RPM had a delightful post about the people you’d see at a departmental seminar. A good part of any academic’s life would have been spent listening to someone give a seminar on some topic. RPM clearly enjoys observing the people in the seminar, instead of paying attention to whatever was being said by the speakers. But it is just as entertaining to observe and form (exaggerated, biased or irrelevant) opinions of the seminar speaker. There are different types of speakers and most of them probably fall somewhere in one of these categories.
Animatedly excited (a.k.a. “This is so cool”) speaker : Lets face it. Most scientists are inordinately fond of their research. Everything else in the world (global warming, tsunamis, earthquakes, Paris Hilton) is less important. But while giving a seminar, they try to control their excitement. Not so the “This is so cool” speaker. Every sentence of theirs ends with an exclamation! Every little gel they run or PCR they do is fantastic! Good lord, why are we even listening to their talk?! We should just give them that Nobel!
Data? Pshaw! Here’s a schematic: There are some speakers who think actual data isn’t worth showing. So their talks are filled with impressive conclusions, schematics (called “cartoons”, not to be confused with Bugs Bunny), predictive models, and an animated PowerPoint movie with impressively shaped molecules flying around. They would have completed an entire one hour seminar showing only one real graph/gel/microscopic image/structure. An argument could be made that the work is already published so we can go and look up their papers to read about it. But why would I sit in a seminar if I wanted to read about something? If the work is still unpublished, all I have to do is go back to my computer and spend the next 6 months searching PubMed everyday hoping those grand models have some data behind them.
You want more data? Here you go: In stark contrast is the data masochist. This speaker decides to smack the audience with every published, publishable and unpublishable result his/her lab would ever get. This means you are subjected to six slides showing the same result tested in a dozen ways. At the end of the seminar you have no idea what the big idea behind the work was. But you might have caught up on your sleep.
I’m so good I can fit four seminars in one: This is data masochist version II. In this case he/she doesn’t talk about fifty ways to do one experiment, but decides to talk about every single project going on in his/her lab. Since the audience typically consists of rookie grad students who want to learn but have attention deficit disorder, veteran grad students who come only for the free food, a scattering of students, postdocs and faculty who just want to hear one cool story, and precisely 2.1 diehards who want to know everything, their effort only serves to annoy. Half the audience is comatose after story number three (at 40 minutes) and will willingly part with their firstborn when the speaker starts story number four, just to get him/her to stop. When the final story (number six) starts, at breakneck speed, there is almost an audible sigh of relief from the audience as the slides whiz by fast enough to make Roddick’s serve look geriatric. Sometimes, somewhere in between the seminar, the irritable grand old scientist of the department walks out, leading to a massive audience efflux and much embarrassment to the speaker and his/her host.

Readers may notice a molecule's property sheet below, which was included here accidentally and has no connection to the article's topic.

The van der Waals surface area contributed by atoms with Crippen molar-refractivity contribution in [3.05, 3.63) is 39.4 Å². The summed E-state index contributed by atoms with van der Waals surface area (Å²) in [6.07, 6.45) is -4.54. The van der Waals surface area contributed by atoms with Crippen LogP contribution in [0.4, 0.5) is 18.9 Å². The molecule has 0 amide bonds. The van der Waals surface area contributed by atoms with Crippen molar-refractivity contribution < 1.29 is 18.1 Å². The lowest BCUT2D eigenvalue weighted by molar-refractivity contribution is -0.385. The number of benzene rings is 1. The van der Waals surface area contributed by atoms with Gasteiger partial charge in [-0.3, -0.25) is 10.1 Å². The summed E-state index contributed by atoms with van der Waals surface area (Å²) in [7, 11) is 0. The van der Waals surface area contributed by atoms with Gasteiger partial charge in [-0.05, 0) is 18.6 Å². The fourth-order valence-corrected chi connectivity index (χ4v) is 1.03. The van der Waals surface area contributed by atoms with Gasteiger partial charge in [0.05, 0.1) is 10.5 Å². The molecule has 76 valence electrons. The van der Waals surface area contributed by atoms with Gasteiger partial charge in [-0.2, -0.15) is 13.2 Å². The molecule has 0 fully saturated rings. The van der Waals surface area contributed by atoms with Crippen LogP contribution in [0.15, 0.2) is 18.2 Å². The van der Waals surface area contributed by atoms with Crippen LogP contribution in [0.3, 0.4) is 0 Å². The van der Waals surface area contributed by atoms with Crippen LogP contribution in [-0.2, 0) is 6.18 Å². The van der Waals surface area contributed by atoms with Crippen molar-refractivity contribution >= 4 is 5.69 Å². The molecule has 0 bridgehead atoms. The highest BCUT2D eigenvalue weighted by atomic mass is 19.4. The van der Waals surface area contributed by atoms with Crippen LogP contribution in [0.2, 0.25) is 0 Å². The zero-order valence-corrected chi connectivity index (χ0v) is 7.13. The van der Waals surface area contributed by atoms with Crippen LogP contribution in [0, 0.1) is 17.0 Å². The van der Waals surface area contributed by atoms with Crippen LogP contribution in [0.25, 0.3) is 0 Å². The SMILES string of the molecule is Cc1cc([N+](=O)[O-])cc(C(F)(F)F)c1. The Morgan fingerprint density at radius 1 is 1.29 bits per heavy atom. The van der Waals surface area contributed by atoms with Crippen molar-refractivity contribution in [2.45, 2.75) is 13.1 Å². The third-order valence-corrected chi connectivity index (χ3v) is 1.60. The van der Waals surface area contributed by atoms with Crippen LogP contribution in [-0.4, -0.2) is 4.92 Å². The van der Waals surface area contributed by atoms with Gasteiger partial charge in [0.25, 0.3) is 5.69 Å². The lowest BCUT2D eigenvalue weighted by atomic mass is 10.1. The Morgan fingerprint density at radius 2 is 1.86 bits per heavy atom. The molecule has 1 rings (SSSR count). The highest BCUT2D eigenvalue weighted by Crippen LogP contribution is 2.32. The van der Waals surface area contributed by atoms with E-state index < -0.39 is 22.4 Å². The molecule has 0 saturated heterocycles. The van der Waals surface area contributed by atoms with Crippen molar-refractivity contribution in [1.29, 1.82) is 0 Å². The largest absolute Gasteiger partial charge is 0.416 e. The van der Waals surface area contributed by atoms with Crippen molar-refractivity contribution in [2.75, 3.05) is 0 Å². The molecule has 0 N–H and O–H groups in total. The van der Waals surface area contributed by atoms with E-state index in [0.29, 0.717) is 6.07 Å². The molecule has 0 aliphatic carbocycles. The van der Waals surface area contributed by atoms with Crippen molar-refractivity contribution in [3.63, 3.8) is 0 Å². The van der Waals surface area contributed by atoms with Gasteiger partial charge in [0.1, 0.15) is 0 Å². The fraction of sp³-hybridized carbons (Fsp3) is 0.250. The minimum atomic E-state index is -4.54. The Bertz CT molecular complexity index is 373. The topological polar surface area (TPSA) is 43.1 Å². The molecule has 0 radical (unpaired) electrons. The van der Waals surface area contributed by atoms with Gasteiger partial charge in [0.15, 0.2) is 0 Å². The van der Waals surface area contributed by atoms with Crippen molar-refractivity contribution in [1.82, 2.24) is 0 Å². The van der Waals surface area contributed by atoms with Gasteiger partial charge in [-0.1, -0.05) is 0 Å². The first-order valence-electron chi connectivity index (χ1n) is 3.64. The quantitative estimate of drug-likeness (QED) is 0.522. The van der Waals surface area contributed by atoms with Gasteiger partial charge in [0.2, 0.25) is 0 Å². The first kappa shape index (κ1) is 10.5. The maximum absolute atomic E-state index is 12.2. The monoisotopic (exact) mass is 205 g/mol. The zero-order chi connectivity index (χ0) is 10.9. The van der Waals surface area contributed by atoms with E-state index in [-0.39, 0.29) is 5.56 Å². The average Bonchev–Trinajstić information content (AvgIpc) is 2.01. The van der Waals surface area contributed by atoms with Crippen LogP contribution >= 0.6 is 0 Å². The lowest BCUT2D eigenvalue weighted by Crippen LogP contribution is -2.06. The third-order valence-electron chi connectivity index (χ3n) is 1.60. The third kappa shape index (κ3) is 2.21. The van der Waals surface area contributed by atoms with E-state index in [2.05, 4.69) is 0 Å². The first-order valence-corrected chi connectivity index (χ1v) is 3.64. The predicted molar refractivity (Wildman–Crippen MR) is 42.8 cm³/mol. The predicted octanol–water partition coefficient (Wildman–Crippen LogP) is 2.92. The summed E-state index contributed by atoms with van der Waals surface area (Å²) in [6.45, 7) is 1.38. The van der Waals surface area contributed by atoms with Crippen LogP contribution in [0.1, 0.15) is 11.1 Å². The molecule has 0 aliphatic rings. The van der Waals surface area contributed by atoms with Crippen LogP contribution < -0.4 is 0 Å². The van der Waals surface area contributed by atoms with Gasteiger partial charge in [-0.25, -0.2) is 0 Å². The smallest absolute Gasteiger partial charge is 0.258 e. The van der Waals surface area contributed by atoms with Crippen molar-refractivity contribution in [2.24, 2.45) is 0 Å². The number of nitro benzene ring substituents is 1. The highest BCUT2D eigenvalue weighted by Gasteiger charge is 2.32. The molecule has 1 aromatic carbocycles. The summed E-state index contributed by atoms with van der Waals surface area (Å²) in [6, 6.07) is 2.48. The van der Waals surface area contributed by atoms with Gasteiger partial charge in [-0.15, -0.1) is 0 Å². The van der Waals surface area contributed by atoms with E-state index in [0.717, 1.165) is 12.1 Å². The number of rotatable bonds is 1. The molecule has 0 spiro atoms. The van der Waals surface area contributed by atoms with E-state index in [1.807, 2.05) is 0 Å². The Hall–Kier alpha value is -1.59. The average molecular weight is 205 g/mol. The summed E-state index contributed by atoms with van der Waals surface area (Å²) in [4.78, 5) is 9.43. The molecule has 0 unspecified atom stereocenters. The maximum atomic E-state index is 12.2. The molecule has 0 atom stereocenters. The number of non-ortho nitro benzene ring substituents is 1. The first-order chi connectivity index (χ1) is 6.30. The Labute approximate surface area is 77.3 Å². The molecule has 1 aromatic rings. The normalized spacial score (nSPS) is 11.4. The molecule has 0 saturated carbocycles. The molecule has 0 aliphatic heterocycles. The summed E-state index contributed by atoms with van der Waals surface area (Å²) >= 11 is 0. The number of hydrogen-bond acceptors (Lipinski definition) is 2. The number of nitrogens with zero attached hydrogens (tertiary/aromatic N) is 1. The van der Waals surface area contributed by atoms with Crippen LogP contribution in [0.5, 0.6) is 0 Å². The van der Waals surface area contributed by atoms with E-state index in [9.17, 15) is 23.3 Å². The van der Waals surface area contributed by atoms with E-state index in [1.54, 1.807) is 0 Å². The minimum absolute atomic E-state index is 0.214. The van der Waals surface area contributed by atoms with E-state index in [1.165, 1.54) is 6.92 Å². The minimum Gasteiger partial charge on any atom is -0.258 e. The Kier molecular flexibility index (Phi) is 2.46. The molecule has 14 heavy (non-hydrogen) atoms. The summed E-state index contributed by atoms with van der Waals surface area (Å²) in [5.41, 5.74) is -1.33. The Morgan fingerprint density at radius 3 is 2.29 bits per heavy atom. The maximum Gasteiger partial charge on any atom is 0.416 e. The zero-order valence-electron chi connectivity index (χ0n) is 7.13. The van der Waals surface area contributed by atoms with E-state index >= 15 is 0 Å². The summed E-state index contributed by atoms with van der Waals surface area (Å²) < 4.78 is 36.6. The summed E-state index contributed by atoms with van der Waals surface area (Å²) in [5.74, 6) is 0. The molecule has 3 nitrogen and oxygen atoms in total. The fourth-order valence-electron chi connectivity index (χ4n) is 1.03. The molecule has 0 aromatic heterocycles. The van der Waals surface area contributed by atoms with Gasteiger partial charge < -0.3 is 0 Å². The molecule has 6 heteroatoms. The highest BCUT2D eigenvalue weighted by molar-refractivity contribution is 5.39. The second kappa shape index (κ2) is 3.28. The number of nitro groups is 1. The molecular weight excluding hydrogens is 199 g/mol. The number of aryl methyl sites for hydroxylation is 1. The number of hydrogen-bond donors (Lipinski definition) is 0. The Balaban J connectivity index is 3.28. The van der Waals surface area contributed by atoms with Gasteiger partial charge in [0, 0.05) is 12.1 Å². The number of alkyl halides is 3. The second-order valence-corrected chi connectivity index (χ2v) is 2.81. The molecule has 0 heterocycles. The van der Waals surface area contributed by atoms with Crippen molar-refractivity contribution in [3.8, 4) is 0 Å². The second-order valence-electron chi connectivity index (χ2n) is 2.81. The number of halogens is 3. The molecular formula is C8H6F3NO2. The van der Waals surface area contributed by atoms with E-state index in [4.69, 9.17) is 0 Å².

My other job is singing lullabies: This is the speaker who probably dreamt of being an NPR radio host, but ended up in academia instead (every one knows the surest way of putting a baby to sleep is turning on National Public Radio). You enter the seminar hall, the lights are dimmed, and then the soothing monotone starts. There isn’t the slightest hint of emotion, the slightest blemish or stammer. The volume is just perfect. You fight to stay up but the force is too strong. You leave the seminar hall and your red-eyed colleague asks you what you thought of the seminar. You’re forced to answer “It was pretty good….what did you think”, and aforementioned colleague will be forced to answer “Oh yeah” and then look at his watch and pretend to have to be elsewhere.
We discovered everything: Seminar speaker gives long introduction. Seminar speaker cites earlier known work, ALL of which was done in his/her lab. Seminar speaker gives talk about the great breakthroughs that are currently coming out of lab. Heck, as far as seminar speaker goes, his/her area of research has just one lab doing research on it. No one else exists. When questions are asked at the end of the seminar, all answers begin with “we’ve shown that….blah….” and end with “….we are currently doing that…blah.” The rest of us should just roll over and become technicians. The speaker probably discovered gravity and the moon as well.
I’m so famous I can make up anything: This kind of seminar speaker is sometimes outrageously entertaining. They show a little piece of data (or sometimes hypothesize that data), and then draw a very long line to an outrageous claim. Something that just about everyone in the audience (except some naïve, gullible, wet-behind-the-ears first year graduate student) knows is bovine excreta but no one calls it, because speaker is “Mr. famous scientist”. Then naïve, gullible first year graduate student writes a qualifier proposal based on “Mr. famous scientist’s” BS, and his/her committee rips it to shreds, leaving the kid in tears.
Any more speaker types?